I must Create a System,
Or be enslav ’d by another Man’s.
I will not Reason and Compare,
My business is to Create. (William Blake)
Bring up the topic of integration at secondary and increasingly faculty admit it can not only be done, but it awakens a spirit of possibility across a school community. The driving force? Mental fuels of serotonin drive teams to discover hidden and unused talents in themselves and in students.
Few “cannot-complaints” linger amidst themes, entry-points, and cross-curriculum initiatives rolled into tasks that enthuse students, parents and faculty. Teams design and showcase innovations to optimize the brain’s plasticity (ability to change) and thereby fuel a new zest to achieve together – across differences.
Obstacles to Overcome
We often encounter initial obstacles to community- building across differences in upper levels. “Nobody’s in charge,” one man feared. “Learning becomes haphazard,” another AP instructor worried. Nothing is farther from the truth when we craft original products and apply content.
Power Shifts Across Differences
Autonomy grew when volunteers across secondary English, Math, Social Studies and Science, shared leadership at every level. Our deliberate autonomy-shift stokes faculty talents, and passes on to their students, who then facilitate student-run celebrations of innovation to conclude each unit. See how facilitators let go, so that faculty, students and parents took over!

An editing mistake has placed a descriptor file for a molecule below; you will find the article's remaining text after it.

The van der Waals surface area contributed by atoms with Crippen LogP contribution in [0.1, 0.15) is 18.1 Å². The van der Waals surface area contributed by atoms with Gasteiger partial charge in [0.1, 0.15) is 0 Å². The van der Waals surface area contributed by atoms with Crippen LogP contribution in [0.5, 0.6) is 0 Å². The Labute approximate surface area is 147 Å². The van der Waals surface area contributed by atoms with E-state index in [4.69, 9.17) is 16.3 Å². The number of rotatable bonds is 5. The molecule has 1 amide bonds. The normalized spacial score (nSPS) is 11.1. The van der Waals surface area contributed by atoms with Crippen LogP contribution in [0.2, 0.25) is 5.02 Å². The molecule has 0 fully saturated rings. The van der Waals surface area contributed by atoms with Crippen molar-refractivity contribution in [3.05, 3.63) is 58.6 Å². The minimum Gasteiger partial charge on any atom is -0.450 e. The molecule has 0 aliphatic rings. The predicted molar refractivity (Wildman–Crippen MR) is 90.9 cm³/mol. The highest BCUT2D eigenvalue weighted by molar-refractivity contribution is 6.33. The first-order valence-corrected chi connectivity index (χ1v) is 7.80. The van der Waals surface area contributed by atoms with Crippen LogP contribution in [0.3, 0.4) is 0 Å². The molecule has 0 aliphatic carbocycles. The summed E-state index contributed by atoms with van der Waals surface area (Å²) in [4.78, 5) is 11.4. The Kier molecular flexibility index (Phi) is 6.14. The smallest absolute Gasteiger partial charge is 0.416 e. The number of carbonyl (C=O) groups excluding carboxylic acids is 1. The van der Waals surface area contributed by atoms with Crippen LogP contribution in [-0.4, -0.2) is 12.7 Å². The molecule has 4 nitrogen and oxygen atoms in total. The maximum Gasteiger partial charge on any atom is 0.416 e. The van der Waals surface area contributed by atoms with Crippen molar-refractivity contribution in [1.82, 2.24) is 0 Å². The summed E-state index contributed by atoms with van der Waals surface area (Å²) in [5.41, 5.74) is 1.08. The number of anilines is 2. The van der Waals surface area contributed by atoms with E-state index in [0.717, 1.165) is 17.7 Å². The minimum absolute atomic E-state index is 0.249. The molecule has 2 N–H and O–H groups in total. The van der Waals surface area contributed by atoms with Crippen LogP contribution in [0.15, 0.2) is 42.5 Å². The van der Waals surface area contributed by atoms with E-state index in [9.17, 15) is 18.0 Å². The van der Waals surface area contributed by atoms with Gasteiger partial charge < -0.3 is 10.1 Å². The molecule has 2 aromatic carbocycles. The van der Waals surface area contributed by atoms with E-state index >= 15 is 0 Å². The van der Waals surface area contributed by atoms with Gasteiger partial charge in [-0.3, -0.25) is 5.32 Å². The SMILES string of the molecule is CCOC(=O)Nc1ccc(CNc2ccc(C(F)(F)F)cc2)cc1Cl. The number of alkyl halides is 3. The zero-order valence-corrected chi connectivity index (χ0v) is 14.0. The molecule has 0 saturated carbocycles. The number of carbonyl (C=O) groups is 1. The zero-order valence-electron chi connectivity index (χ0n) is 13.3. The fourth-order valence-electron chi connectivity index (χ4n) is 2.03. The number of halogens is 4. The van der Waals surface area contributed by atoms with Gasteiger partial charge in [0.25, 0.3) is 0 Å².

LIGHT – Our School-Wide Theme
We gathered volunteers from each discipline to identify a shared hook, and agreed that Plato’s Cave or LIGHT would integrate all four disciples.
Next, we passed a talking stick to ensure all faculty found openings to propose unique springboards and find support as we shaped our interdisciplinary approach. We offered student-ready brain based tasks to help busy faculty launch our common theme – LIGHT.
Mathematics faculty started on the premise that it’s harder for math. Other faculty disagreed – and before long faculty offered LIGHT-themed tasks. Lessons for rays, angles and lines surfaced. Mathematical laws were related to light and to a proposal for a magnification invention. One teacher showed how photography offered tasks to teach both math and light in symbiotic tasks.
When science faculty led our idea-gathering, we sketched graphic organizers on the board for lessons on the human eye, solar power and mirrors. Several suggested assessment tasks to share between science and math and our team soon began to sizzle in new directions.
English faculty read passages from, “Light a Single Candle” to show how atmosphere and mood relate to light. Students would interact with former colleagues of mine in the high arctic where light goes missing for months at a time. That decision led to suggestions for metaphors commonly used to describe light – and a rhetorical device baseball game was added to the mix.
Social Studies faculty led by firing ideas out faster than we could record them. The Renaissance and enlightenment became foundation to their segment of our unit. We agreed that Social Studies lessons would relate more to teens if they included individual revelations. That led to a shared celebration of innovation plan, and rubrics were created to grade innovations together with intelligence-fair criteria negotiated with students.
What would awaken that spirit of possibility and build life-changing innovations across your school community?
This post illustrates one integrated unit among many Ellen facilitates currently in several countries. Units include grades 7 through graduate school at university. Team leadership and complete autonomy is shared in similar ways with all participants, so celebrations of innovation designs differ from team to team.